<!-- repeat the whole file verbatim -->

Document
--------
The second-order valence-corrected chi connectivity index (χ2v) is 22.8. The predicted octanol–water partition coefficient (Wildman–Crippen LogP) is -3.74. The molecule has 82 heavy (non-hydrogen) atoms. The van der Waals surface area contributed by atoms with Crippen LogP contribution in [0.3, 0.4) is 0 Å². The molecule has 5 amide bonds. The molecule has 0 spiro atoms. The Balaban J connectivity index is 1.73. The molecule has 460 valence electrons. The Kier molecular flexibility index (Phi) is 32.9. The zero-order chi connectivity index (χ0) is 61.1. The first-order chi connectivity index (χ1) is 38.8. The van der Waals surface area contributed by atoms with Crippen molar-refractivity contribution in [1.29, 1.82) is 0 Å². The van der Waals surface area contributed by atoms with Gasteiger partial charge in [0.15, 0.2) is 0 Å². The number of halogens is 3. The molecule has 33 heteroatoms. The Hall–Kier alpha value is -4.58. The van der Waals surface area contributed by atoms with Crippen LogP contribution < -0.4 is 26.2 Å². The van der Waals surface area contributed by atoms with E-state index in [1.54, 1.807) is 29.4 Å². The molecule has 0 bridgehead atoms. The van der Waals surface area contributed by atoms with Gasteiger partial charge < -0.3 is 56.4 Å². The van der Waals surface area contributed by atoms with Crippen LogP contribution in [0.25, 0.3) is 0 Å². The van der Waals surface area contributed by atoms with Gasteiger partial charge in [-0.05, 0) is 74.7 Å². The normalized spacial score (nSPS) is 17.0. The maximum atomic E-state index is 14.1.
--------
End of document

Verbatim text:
The second-order valence-corrected chi connectivity index (χ2v) is 22.8. The predicted octanol–water partition coefficient (Wildman–Crippen LogP) is -3.74. The molecule has 82 heavy (non-hydrogen) atoms. The van der Waals surface area contributed by atoms with Crippen LogP contribution in [0.3, 0.4) is 0 Å². The molecule has 5 amide bonds. The molecule has 0 spiro atoms. The Balaban J connectivity index is 1.73. The molecule has 460 valence electrons. The Kier molecular flexibility index (Phi) is 32.9. The zero-order chi connectivity index (χ0) is 61.1. The first-order chi connectivity index (χ1) is 38.8. The van der Waals surface area contributed by atoms with Crippen molar-refractivity contribution in [1.29, 1.82) is 0 Å². The van der Waals surface area contributed by atoms with Gasteiger partial charge in [0.15, 0.2) is 0 Å². The number of halogens is 3. The molecule has 33 heteroatoms. The Hall–Kier alpha value is -4.58. The van der Waals surface area contributed by atoms with Crippen LogP contribution < -0.4 is 26.2 Å². The van der Waals surface area contributed by atoms with E-state index in [1.54, 1.807) is 29.4 Å². The molecule has 0 bridgehead atoms. The van der Waals surface area contributed by atoms with Gasteiger partial charge < -0.3 is 56.4 Å². The van der Waals surface area contributed by atoms with Crippen LogP contribution in [0.25, 0.3) is 0 Å². The van der Waals surface area contributed by atoms with Gasteiger partial charge in [-0.05, 0) is 74.7 Å². The normalized spacial score (nSPS) is 17.0. The maximum atomic E-state index is 14.1.